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MU website tracks risk of nitrogen loss

Media contact:

Linda Geist
Writer
University of Missouri Extension
Phone: 573-882-9185
Email: GeistLi@missouri.edu

Published: Friday, May 17, 2013

Story source:

Peter C. Scharf, 573-882-0777

COLUMBIA, Mo.– Grain producers can track rainfall and risk of nitrogen loss during spring on a website from a University of Missouri plant scientist.

Nitrogen Watch 2013” identifies “danger areas” that are on track to have widespread problems with nitrogen loss.

These areas have not necessarily lost enough nitrogen yet to cause serious nitrogen deficiency in corn, but soon might if rains continue at the same rate, said Peter Scharf, a professor of plant sciences and an MU Extension nutrient management specialist.

“This is a serious production and environmental problem that I estimate cost Midwestern corn producers 2 billion bushels total from 2008 to 2011,” Scharf said.

The map, which will be updated weekly through the end of June, also distinguishes between well-drained and poorly drained soils, which have different critical periods during which rain is likely to cause N loss.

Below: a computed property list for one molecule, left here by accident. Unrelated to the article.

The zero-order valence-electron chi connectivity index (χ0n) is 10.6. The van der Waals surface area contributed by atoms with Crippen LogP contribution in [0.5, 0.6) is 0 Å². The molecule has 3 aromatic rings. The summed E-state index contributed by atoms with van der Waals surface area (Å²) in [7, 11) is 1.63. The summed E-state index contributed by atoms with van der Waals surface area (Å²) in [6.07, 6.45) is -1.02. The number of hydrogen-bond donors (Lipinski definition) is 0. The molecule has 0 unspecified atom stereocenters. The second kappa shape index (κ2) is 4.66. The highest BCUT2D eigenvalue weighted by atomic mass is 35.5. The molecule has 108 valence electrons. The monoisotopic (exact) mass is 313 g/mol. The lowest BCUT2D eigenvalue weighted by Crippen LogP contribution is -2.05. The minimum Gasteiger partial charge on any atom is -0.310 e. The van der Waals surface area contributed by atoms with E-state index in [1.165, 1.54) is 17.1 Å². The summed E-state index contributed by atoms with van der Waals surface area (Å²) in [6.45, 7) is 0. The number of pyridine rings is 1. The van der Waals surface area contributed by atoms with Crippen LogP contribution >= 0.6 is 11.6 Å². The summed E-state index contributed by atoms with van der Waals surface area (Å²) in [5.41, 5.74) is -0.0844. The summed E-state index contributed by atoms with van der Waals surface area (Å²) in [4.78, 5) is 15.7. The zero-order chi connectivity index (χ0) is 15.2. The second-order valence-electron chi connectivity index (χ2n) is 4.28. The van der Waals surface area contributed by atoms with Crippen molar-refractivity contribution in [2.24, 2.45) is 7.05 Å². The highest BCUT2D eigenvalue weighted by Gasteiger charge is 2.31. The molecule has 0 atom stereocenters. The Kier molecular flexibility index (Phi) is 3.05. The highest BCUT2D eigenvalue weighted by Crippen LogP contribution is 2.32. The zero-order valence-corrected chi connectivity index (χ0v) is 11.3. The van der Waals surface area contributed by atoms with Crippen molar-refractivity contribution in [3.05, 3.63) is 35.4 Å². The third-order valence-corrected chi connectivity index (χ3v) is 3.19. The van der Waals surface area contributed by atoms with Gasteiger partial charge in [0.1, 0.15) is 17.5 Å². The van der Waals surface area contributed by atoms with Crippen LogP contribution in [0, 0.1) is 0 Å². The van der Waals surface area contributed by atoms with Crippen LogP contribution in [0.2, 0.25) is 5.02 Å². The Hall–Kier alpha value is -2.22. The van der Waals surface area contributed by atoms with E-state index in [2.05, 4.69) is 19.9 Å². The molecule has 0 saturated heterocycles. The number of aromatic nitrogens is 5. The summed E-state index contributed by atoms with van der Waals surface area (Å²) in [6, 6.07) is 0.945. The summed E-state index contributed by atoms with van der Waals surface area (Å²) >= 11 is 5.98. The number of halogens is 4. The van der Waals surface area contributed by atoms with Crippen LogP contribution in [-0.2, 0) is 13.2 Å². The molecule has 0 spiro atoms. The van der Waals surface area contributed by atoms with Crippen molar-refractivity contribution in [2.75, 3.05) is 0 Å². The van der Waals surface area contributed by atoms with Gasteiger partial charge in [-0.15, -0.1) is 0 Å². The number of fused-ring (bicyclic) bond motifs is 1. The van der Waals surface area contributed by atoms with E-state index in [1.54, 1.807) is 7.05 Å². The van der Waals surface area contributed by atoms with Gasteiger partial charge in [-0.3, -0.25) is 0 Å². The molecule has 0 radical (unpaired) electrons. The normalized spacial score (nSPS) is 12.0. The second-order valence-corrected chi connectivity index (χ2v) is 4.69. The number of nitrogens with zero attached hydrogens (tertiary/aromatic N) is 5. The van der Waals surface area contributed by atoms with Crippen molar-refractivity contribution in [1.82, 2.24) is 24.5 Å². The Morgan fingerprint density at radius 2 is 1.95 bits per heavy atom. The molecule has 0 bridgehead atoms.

“On New Year’s Day, we likely had a lot of N left by last year’s droughted corn still in our fields in Missouri,” Scharf said. “Most or all of that N is gone now.”

Nitrate loss depends on the weather, the soil and the source and date of nitrogen application. Nitrate is the main form of nitrogen that is vulnerable to loss, and all nitrogen fertilizer eventually will convert to nitrate in the soil.

Urea, ammonium nitrate and urea-ammonium nitrate solution are probably more than half nitrate within two weeks of application, Scharf said, while anhydrous ammonia probably takes six weeks or even longer when soil temperatures are low. That is why anhydrous ammonia is sometimes applied earlier than other forms of nitrogen.

After fertilizer application, time and rain increase the risk that nitrogen won’t be there when the crop needs it, he said.

Many producers have not applied nitrogen fertilizer yet this year. Scharf said that is a good thing, given the year’s rain and weather. “That’s because the nitrogen is safe in the bin or in the tank.” But it’s also bad. “There is going to be a lot to get done in a short time.”

This year, Scharf recommends that producers plant first when conditions are right, then apply nitrogen later. This may require a change in equipment or nitrogen source.

To access the website, go to plantsci.missouri.edu/NutrientManagement and click on the “N Watch 2013” link.